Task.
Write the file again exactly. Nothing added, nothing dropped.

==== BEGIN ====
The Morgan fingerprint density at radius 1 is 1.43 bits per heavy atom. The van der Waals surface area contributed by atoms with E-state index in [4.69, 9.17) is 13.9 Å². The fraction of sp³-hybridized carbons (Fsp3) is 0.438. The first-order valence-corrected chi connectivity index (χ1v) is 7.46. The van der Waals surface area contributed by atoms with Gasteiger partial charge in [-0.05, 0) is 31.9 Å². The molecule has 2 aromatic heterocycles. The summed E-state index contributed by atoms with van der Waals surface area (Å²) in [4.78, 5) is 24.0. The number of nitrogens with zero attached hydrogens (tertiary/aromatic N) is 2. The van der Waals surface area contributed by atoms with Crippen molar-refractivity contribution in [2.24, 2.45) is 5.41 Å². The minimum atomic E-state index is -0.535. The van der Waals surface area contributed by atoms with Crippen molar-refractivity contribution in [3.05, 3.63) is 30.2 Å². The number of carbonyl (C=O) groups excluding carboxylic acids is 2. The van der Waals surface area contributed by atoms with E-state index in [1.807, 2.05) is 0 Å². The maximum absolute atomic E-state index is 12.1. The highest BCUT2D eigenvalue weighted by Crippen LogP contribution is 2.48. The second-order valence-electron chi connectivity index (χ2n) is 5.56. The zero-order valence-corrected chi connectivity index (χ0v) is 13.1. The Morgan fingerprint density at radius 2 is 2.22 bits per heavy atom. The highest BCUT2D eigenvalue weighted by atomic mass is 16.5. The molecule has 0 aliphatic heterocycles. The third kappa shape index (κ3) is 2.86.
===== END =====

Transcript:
The Morgan fingerprint density at radius 1 is 1.43 bits per heavy atom. The van der Waals surface area contributed by atoms with E-state index in [4.69, 9.17) is 13.9 Å². The fraction of sp³-hybridized carbons (Fsp3) is 0.438. The first-order valence-corrected chi connectivity index (χ1v) is 7.46. The van der Waals surface area contributed by atoms with Gasteiger partial charge in [-0.05, 0) is 31.9 Å². The molecule has 2 aromatic heterocycles. The summed E-state index contributed by atoms with van der Waals surface area (Å²) in [4.78, 5) is 24.0. The number of nitrogens with zero attached hydrogens (tertiary/aromatic N) is 2. The van der Waals surface area contributed by atoms with Crippen molar-refractivity contribution in [2.24, 2.45) is 5.41 Å². The minimum atomic E-state index is -0.535. The van der Waals surface area contributed by atoms with Crippen molar-refractivity contribution in [3.05, 3.63) is 30.2 Å². The number of carbonyl (C=O) groups excluding carboxylic acids is 2. The van der Waals surface area contributed by atoms with E-state index in [1.807, 2.05) is 0 Å². The maximum absolute atomic E-state index is 12.1. The highest BCUT2D eigenvalue weighted by Crippen LogP contribution is 2.48. The second-order valence-electron chi connectivity index (χ2n) is 5.56. The zero-order valence-corrected chi connectivity index (χ0v) is 13.1. The Morgan fingerprint density at radius 2 is 2.22 bits per heavy atom. The highest BCUT2D eigenvalue weighted by atomic mass is 16.5. The molecule has 0 aliphatic heterocycles. The third kappa shape index (κ3) is 2.86.